Kent Beyda's taut editing, Brad Fiedel's memorable score and Jan Kiesser's sumptuous photography further help the film move along at a consistent, agreeable pace.
If you can get past Jerry's turtle neck sweaters and one really ill-advised moment where he and Amy dance in a nightclub (oddly charming in its naffness), FRIGHT NIGHT offers nothing but good-natured fun. It's nigh-on impossible not to like.
To date, the film has been sorely lacking in the "Special Edition" department - the nearest we've had was Twilight Time's limited 30th Anniversary blu-ray of last year. But Eureka! have righted that wrong with this stunning dual format release.
We were sent a copy of the blu-ray disc to review.
FRIGHT NIGHT is presented uncut and in its original 2.35:1 aspect ratio. The 16x9 transfer comes with full 1080p HD resolution and is housed here as a healthily sized MPEG4-AVC file. A 4k restoration process having taken place, the movie looks fantastic. Natural, filmic, warm, true - deep blacks, an absence of compression noise, authentic colours and flesh tones, lots of detail: you'd never guess the film was thirty years old.
English audio comes in choices of PCM stereo and 5.1 mixes, both of which offer clean and robust services. Optional English subtitles for the hard-of-hearing are well-written and easily readable at all times.
The disc opens to a static main menu page. As is common with Eureka!'s blu-rays, there is no scene selection menu in evidence. For those who like to flick straight to their favourite scenes, there are 12 remote-accessed chapter stops.
Of the copious bonus features on offer, by far the most tantalising is the whopping 2-and-a-half-hour documentary "You're So Cool, Brewster!". Everyone is interviewed; every facet of the production is covered. It truly is the final word on the film. Want to know how Ragsdale got the gig? Or how Sarandon was bowled over by the script? Or how the music was developed? Or the thought process behind the editing? Or how the actors got along? Or learn that Ragsdale is "a really good kisser"? Or be enlightened on those incredible (for their time) special effects? Or gasp when Holland reveals that Charlie Sheen wanted to audition for the role of Charlie, but was told he was too handsome for the role? You'll get all of this in this well-shot, adroitly edited affair - and a whole lot more.
Plus, it's always interesting to see how the actors have aged over the decades. Well-humoured, brisk and consistently entertaining, this is a fabulous addition to the disc.
We also get a 54-minute audience Q&A session recorded at a Fear Fest screening in 2008. This sees Holland, Sarandon and Geoffreys on stage, and provides a solid hour's worth of good-natured entertainment. If you've already sat through the excellent documentary, however, you will undeniably find a lot of repetition here.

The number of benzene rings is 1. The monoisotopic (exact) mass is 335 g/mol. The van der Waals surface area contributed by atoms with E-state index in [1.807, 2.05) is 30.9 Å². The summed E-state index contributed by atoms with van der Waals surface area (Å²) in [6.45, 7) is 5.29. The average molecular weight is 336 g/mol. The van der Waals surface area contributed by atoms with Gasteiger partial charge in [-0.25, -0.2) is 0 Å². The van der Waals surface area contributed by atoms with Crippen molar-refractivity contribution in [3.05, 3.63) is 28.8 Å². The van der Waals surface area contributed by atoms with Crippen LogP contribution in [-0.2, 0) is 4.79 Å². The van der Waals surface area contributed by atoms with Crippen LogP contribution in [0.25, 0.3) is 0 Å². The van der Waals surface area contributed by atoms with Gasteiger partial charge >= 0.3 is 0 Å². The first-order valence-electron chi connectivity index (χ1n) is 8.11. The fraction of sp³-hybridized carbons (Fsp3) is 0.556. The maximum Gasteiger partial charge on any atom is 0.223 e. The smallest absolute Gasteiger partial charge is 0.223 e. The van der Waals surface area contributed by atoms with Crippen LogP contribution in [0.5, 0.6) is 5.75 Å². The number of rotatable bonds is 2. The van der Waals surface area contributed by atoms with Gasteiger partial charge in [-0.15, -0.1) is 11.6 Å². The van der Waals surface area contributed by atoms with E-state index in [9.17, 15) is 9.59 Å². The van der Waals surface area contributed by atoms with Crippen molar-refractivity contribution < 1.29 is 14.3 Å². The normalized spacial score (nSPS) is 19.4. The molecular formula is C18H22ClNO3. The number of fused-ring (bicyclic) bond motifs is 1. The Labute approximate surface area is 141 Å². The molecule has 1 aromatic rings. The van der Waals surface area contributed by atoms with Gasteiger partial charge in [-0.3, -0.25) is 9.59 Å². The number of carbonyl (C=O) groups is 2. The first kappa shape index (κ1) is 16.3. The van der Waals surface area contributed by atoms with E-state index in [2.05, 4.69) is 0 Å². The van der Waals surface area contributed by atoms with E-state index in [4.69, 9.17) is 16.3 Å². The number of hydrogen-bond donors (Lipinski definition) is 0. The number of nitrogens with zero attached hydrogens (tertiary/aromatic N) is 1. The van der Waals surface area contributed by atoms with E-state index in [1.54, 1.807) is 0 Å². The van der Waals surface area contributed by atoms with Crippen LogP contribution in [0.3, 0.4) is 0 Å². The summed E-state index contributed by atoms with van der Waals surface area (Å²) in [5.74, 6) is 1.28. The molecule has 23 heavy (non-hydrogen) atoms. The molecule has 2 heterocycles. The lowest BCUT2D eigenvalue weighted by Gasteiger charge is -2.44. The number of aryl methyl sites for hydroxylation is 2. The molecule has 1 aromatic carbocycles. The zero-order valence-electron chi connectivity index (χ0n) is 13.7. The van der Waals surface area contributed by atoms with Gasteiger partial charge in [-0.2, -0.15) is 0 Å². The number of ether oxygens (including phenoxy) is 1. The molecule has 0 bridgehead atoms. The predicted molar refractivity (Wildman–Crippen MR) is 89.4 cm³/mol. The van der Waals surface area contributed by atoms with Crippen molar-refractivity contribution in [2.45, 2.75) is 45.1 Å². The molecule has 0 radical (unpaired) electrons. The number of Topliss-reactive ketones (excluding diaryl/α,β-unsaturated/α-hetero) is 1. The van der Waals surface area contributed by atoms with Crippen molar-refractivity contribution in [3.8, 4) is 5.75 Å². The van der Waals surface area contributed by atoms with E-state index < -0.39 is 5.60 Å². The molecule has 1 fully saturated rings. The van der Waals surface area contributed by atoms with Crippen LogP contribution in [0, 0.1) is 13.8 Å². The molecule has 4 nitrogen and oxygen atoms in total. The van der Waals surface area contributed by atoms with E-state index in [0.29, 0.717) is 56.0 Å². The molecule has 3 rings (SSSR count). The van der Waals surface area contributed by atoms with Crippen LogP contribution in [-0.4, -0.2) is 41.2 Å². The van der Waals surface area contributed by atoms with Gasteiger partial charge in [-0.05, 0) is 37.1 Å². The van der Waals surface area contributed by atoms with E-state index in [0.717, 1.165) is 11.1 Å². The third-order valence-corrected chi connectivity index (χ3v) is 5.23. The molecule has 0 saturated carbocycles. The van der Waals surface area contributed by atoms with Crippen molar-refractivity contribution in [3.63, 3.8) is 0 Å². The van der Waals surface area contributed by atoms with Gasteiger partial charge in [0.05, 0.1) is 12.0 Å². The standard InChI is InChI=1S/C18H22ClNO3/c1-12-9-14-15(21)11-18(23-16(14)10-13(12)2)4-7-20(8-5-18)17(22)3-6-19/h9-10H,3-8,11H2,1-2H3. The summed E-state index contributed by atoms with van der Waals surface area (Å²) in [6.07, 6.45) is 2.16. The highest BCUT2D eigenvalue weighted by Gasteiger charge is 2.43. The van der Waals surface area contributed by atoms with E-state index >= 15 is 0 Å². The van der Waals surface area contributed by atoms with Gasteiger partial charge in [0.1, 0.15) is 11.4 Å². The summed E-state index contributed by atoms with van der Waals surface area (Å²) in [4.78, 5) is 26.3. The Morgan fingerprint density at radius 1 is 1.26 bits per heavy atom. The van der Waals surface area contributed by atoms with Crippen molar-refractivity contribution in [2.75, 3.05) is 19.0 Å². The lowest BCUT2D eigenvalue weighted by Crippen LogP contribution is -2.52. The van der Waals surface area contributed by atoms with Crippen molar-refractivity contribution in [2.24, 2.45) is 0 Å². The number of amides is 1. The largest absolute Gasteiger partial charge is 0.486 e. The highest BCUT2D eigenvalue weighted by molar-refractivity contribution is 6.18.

"Choice Cuts" finds Shock Till You Drop's Ryan Turek interviewing Holland in an agreeably informal manner, slouching on a comfy settee with a cup of coffee in hand. This is a lovely 28-minute featurette which covers films like CHILD'S PLAY, THE BEAST WITHIN, FRIGHT NIGHT etc. It's a sincere, clearly affectionate career retrospective.
A vintage "Electronic Press Kit" surfaces here in pillar-boxed VHS quality, and is a most intriguing proposition. It comprises of a compilation of quotes from positive US screening reviews; two music videos (one for the English crowd, the other for our Spanish friends); a Making Of documentary. In total, these last for 94 minutes (!).
Two original theatrical trailers are very similar to one another but very welcome here nonetheless.
A "stills and memorabilia" gallery follows. I lost count of how many images are proffered here. A lot. From behind the scenes monochrome snaps, to script pages, to colour photos taken from a later cast and crew reunion ... all good stuff.
"What is Fright Night?" is the first of three HD featurettes from Dead Mouse Productions. This 10-minute effort takes another look at how the film came to be, containing alternative interviews with Sarandon, music supervisor David Chackler, cinematographer Jan Kiesser, editor Kent Beyda and more.
"Tom Holland Writing Horror" is an enjoyable 9-minute chat with the director, talking about his love of the genre and its fans.
"Roddy McDowall: From Apes to Bats" offers a heartfelt and endearing tribute to the late character actor. It mixes archive interview footage with the star himself plus warm recollections from the likes of Holland. It all makes for a most enjoyable 21 minutes.
A DVD is also present in this dual format package but was unavailable for review purposes. I understand it contains the film and the mammoth "You're So Cool, Brewster!" documentary. There's also a limited edition Steelbook release to be had, which contains an exclusive 24-page colour booklet. Along with the usual disc credits and notes on how to best view the film, this contains an excellent new essay on the film's themes by Craig Ian Man. Peppered with nice stills throughout, this is a most attractive addition to an already fantastic set.
FRIGHT NIGHT remains great fun, a true 80s genre classic. And this release easily trumps all over. If you're a fan, it should go without saying that this is an utterly essential purchase.
Review by Stuart Willis
|Released by Eureka!|